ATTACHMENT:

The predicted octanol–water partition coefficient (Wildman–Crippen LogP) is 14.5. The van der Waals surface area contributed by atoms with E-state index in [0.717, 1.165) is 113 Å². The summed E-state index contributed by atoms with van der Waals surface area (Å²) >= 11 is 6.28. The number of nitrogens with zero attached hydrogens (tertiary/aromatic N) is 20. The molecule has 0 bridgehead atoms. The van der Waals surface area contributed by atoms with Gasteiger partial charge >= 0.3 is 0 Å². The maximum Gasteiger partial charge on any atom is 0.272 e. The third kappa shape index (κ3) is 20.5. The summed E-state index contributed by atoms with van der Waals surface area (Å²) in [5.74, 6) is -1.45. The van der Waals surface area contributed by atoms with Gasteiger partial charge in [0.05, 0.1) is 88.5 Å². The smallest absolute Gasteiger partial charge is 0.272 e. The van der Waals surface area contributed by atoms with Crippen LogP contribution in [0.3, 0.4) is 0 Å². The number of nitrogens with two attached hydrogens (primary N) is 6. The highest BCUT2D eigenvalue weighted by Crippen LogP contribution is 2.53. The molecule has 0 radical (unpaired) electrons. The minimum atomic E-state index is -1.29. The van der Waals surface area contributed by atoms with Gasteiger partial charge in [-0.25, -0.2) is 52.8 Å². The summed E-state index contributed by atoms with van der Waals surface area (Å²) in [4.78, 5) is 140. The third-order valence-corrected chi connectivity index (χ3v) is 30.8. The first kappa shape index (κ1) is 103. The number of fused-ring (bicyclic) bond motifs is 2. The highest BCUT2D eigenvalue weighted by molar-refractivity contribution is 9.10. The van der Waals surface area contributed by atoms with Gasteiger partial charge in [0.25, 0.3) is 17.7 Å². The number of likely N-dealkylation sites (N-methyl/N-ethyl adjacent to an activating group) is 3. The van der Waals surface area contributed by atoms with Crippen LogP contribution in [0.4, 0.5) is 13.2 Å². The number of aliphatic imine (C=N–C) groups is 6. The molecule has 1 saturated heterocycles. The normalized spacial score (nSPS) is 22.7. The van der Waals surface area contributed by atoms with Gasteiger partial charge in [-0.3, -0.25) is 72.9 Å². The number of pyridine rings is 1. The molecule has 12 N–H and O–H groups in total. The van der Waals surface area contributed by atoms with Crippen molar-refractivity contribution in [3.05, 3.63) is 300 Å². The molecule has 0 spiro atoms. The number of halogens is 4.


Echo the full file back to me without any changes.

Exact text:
The predicted octanol–water partition coefficient (Wildman–Crippen LogP) is 14.5. The van der Waals surface area contributed by atoms with E-state index in [0.717, 1.165) is 113 Å². The summed E-state index contributed by atoms with van der Waals surface area (Å²) >= 11 is 6.28. The number of nitrogens with zero attached hydrogens (tertiary/aromatic N) is 20. The molecule has 0 bridgehead atoms. The van der Waals surface area contributed by atoms with Gasteiger partial charge >= 0.3 is 0 Å². The maximum Gasteiger partial charge on any atom is 0.272 e. The third kappa shape index (κ3) is 20.5. The summed E-state index contributed by atoms with van der Waals surface area (Å²) in [5.74, 6) is -1.45. The van der Waals surface area contributed by atoms with Gasteiger partial charge in [0.05, 0.1) is 88.5 Å². The smallest absolute Gasteiger partial charge is 0.272 e. The van der Waals surface area contributed by atoms with Crippen LogP contribution in [0.3, 0.4) is 0 Å². The number of nitrogens with two attached hydrogens (primary N) is 6. The highest BCUT2D eigenvalue weighted by Crippen LogP contribution is 2.53. The molecule has 0 radical (unpaired) electrons. The minimum atomic E-state index is -1.29. The van der Waals surface area contributed by atoms with Gasteiger partial charge in [-0.25, -0.2) is 52.8 Å². The summed E-state index contributed by atoms with van der Waals surface area (Å²) in [4.78, 5) is 140. The third-order valence-corrected chi connectivity index (χ3v) is 30.8. The first kappa shape index (κ1) is 103. The number of fused-ring (bicyclic) bond motifs is 2. The highest BCUT2D eigenvalue weighted by molar-refractivity contribution is 9.10. The van der Waals surface area contributed by atoms with Gasteiger partial charge in [0.25, 0.3) is 17.7 Å². The number of likely N-dealkylation sites (N-methyl/N-ethyl adjacent to an activating group) is 3. The van der Waals surface area contributed by atoms with Crippen LogP contribution in [0.4, 0.5) is 13.2 Å². The number of aliphatic imine (C=N–C) groups is 6. The molecule has 1 saturated heterocycles. The normalized spacial score (nSPS) is 22.7. The van der Waals surface area contributed by atoms with Gasteiger partial charge in [-0.3, -0.25) is 72.9 Å². The number of pyridine rings is 1. The molecule has 12 N–H and O–H groups in total. The van der Waals surface area contributed by atoms with Crippen molar-refractivity contribution in [3.05, 3.63) is 300 Å². The molecule has 0 spiro atoms. The number of halogens is 4.